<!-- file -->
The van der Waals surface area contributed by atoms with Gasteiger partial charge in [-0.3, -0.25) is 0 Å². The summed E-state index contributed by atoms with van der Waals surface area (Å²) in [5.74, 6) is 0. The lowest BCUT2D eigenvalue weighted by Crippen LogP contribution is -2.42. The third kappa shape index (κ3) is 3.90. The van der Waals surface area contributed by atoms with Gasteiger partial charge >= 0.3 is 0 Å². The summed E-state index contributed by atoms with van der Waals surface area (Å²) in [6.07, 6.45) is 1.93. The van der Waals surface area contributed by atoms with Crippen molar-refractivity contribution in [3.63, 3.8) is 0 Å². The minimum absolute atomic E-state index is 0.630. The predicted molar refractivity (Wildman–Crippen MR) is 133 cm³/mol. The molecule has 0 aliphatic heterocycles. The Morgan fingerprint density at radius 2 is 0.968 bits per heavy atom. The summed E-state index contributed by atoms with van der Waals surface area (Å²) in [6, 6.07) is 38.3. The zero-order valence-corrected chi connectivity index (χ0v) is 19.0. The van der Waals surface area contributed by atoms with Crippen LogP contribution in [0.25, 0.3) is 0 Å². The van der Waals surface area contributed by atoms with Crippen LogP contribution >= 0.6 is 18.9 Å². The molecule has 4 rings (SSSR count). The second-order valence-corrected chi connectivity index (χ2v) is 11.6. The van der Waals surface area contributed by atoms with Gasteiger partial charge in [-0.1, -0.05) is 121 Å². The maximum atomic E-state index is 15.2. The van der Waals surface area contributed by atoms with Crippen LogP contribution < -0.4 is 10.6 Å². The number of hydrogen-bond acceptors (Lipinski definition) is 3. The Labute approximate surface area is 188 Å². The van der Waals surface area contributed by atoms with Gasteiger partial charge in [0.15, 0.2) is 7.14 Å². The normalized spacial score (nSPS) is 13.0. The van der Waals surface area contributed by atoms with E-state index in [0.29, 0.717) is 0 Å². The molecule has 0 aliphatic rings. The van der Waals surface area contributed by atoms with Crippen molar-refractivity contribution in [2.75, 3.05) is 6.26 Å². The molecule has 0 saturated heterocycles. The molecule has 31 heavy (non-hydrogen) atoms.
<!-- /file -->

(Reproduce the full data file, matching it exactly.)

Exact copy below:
The van der Waals surface area contributed by atoms with Gasteiger partial charge in [-0.3, -0.25) is 0 Å². The summed E-state index contributed by atoms with van der Waals surface area (Å²) in [5.74, 6) is 0. The lowest BCUT2D eigenvalue weighted by Crippen LogP contribution is -2.42. The third kappa shape index (κ3) is 3.90. The van der Waals surface area contributed by atoms with Gasteiger partial charge >= 0.3 is 0 Å². The summed E-state index contributed by atoms with van der Waals surface area (Å²) in [6.07, 6.45) is 1.93. The van der Waals surface area contributed by atoms with Crippen molar-refractivity contribution in [3.63, 3.8) is 0 Å². The minimum absolute atomic E-state index is 0.630. The predicted molar refractivity (Wildman–Crippen MR) is 133 cm³/mol. The molecule has 0 aliphatic heterocycles. The Morgan fingerprint density at radius 2 is 0.968 bits per heavy atom. The summed E-state index contributed by atoms with van der Waals surface area (Å²) in [6, 6.07) is 38.3. The zero-order valence-corrected chi connectivity index (χ0v) is 19.0. The van der Waals surface area contributed by atoms with Crippen LogP contribution in [0.25, 0.3) is 0 Å². The van der Waals surface area contributed by atoms with Crippen LogP contribution >= 0.6 is 18.9 Å². The molecule has 4 rings (SSSR count). The second-order valence-corrected chi connectivity index (χ2v) is 11.6. The van der Waals surface area contributed by atoms with Gasteiger partial charge in [-0.1, -0.05) is 121 Å². The maximum atomic E-state index is 15.2. The van der Waals surface area contributed by atoms with Crippen LogP contribution < -0.4 is 10.6 Å². The number of hydrogen-bond acceptors (Lipinski definition) is 3. The Labute approximate surface area is 188 Å². The van der Waals surface area contributed by atoms with Gasteiger partial charge in [0.15, 0.2) is 7.14 Å². The normalized spacial score (nSPS) is 13.0. The van der Waals surface area contributed by atoms with E-state index in [0.29, 0.717) is 0 Å². The molecule has 0 aliphatic rings. The van der Waals surface area contributed by atoms with Crippen molar-refractivity contribution in [2.75, 3.05) is 6.26 Å². The molecule has 0 saturated heterocycles. The molecule has 31 heavy (non-hydrogen) atoms.